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Discussion Starter #1
After having a lot of problems recently with my good ol' clutch cable, I decided to install a Viggen clutch and the hydraulic conversion kit from Taliaferro Saab, and do all the work with the help of a friend and the occasional advice (and tool) from my dad. Since others have posted about installing clutches, I'll just post about the surprises I've found so far, and how the hydraulic kit is going.

I had no luck finding one of the engine support beams shown in the Saab service manual and the Haynes manual. I made one myself out of a 2"x4" and a 1" threaded eyelet from Home Depot. Total parts cost: $5.00.

The ball joints wouldn't come out with the usual tuning fork-looking ball joint remover. It just split both boots open. Replacements are $25 each at the dealer. I had to disassemble the entire lower suspension, pop the driveshafts out of the hubs, and use a small gear puller to pop them loose.

To get the bearing bracket out for the intermediate driveshaft, the alternator has to be tilted out of the way. The top bolt was so tight that it couldn't pivot, and it was very hard to get to, but I did it with an 8mm hex socket and a 1/4" ratchet with a short jack handle slipped over the end for leverage.

My throwout bearing looked pretty fried after 63,000 miles. There was no grease left on the shaft, so it was hard to slide, and it sounded really dry when spinning it. The clutch plate had a little bit of life left in it, but not much.

As for the hydraulic clutch kit, installing the pedal involves drilling three holes in the firewall. This was really easy with a couple of hole saws and a 3/8" drill bit. The template on Taliaferro Saab's website was a little small, but printing it at 113% was perfect. Other than the pedal installation, the rest should be extremely easy. The slave cylinder mounts in the transmission with three screws and the hoses all snap together. The brake fluid reservoir already has a nipple on the bottom for the clutch cylinder hose, but I will need to punch a hole in it since it's sealed up.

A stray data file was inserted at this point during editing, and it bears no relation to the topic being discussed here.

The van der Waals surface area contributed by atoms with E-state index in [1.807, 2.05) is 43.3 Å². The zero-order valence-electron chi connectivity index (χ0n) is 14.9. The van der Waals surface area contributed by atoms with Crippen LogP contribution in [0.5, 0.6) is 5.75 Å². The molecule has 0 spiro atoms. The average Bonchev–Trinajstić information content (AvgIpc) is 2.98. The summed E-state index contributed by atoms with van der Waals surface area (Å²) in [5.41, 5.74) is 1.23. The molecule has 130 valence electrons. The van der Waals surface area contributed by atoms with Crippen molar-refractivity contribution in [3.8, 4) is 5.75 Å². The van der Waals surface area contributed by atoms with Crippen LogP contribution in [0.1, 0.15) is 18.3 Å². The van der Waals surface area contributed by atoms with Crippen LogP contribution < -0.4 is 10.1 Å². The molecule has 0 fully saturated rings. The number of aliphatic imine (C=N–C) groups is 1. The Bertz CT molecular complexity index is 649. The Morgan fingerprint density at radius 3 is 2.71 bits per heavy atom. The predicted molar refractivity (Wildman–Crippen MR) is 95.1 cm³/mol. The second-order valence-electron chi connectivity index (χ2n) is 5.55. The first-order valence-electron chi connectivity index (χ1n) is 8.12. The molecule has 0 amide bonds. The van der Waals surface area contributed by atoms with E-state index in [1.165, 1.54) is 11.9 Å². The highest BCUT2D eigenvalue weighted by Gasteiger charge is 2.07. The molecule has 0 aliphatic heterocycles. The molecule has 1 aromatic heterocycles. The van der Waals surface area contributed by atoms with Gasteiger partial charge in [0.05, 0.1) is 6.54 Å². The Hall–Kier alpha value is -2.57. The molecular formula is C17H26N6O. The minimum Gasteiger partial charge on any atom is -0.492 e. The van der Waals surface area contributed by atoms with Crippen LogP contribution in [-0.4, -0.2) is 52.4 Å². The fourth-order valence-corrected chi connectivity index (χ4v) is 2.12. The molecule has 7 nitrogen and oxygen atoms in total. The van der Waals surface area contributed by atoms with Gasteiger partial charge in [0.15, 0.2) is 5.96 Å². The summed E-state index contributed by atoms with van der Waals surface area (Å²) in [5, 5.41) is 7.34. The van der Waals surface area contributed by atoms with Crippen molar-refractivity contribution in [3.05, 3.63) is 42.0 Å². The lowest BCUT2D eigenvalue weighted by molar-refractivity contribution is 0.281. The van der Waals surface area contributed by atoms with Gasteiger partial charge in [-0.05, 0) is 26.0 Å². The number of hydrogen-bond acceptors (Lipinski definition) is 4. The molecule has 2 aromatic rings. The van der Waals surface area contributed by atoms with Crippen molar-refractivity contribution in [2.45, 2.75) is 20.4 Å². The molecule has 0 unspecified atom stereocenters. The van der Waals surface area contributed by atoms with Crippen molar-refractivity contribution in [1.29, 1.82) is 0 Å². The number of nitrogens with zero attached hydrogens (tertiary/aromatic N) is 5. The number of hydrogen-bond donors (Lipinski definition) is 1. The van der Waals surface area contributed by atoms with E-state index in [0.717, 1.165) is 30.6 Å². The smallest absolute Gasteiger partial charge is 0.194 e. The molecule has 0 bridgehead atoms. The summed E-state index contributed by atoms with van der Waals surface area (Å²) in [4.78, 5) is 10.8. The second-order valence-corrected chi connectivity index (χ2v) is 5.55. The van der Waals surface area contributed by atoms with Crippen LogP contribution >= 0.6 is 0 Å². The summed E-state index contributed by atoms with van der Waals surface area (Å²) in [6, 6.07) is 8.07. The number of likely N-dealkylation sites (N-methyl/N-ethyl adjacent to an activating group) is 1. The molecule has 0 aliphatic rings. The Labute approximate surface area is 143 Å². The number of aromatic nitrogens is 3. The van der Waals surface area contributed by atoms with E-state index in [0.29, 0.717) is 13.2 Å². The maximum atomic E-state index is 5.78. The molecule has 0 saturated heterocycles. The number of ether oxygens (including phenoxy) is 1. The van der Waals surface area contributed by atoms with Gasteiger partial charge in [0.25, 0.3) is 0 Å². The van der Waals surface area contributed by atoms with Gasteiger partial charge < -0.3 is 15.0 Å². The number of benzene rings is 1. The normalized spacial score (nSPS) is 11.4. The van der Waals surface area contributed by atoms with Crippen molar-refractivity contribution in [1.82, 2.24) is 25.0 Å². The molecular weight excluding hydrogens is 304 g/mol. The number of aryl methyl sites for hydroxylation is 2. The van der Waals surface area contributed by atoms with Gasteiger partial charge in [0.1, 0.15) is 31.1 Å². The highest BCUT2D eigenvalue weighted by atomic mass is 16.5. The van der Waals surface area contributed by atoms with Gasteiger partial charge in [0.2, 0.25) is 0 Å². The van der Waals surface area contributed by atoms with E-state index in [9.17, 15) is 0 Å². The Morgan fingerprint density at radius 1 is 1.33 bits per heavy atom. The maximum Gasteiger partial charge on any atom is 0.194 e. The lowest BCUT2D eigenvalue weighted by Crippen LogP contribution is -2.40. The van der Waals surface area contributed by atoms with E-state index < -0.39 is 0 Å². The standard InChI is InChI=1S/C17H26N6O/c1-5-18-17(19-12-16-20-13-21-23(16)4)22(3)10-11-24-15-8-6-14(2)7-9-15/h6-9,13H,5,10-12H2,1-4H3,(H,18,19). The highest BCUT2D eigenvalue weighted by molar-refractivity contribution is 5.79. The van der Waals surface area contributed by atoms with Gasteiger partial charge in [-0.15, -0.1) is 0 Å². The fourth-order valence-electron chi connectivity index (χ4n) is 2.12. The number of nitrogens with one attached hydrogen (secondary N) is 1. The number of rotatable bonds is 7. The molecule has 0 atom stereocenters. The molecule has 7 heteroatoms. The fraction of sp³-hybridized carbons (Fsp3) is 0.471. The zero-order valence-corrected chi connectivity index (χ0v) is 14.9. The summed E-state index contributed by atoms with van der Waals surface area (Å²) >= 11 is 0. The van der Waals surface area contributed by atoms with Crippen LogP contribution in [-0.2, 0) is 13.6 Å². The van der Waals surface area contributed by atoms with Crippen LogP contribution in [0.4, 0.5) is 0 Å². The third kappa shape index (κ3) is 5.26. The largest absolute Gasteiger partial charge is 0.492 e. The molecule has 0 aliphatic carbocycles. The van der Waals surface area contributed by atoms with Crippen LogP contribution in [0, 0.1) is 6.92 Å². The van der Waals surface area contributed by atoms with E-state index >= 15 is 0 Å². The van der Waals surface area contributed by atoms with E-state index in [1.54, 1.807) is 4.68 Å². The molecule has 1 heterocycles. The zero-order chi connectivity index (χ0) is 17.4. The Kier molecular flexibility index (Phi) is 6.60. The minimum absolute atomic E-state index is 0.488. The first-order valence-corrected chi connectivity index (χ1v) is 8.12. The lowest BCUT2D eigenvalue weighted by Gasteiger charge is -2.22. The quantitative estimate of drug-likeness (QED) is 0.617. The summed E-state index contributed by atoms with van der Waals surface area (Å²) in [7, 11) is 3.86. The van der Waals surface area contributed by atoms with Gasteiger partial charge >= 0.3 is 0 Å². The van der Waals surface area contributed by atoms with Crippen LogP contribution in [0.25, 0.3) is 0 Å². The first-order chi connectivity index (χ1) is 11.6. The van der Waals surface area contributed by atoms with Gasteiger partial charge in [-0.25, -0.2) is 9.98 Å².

That's where I'm at now, but I'll be sure to let you guys know how the clutch works when it's all finished next weekend!
 

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Best of luck with this endeavor, Jeremy

Aftermarket has new boots/bellows for less than Saab, i am sure..
my ball-joint separating tool does not cut the rubber, but you must use the correct size..
I think too a hydraulic jack could be used - that and vibration..
The air compressor and air hammers are vital..

Does the slave cylinder not fit inside the bell housing , as the 9-3 ??
The old 96s used an external unit - good thing too as these were super-prone to leak..

An idea/invention : The clutch shaft should be greased,lightly, but over the years this becomes dry. So this can be a problem...

I also think that a thin application of graphite grease would be effective, better than regular heavy grease..
Or a Teflon coated disk( on the female splines only, of course.).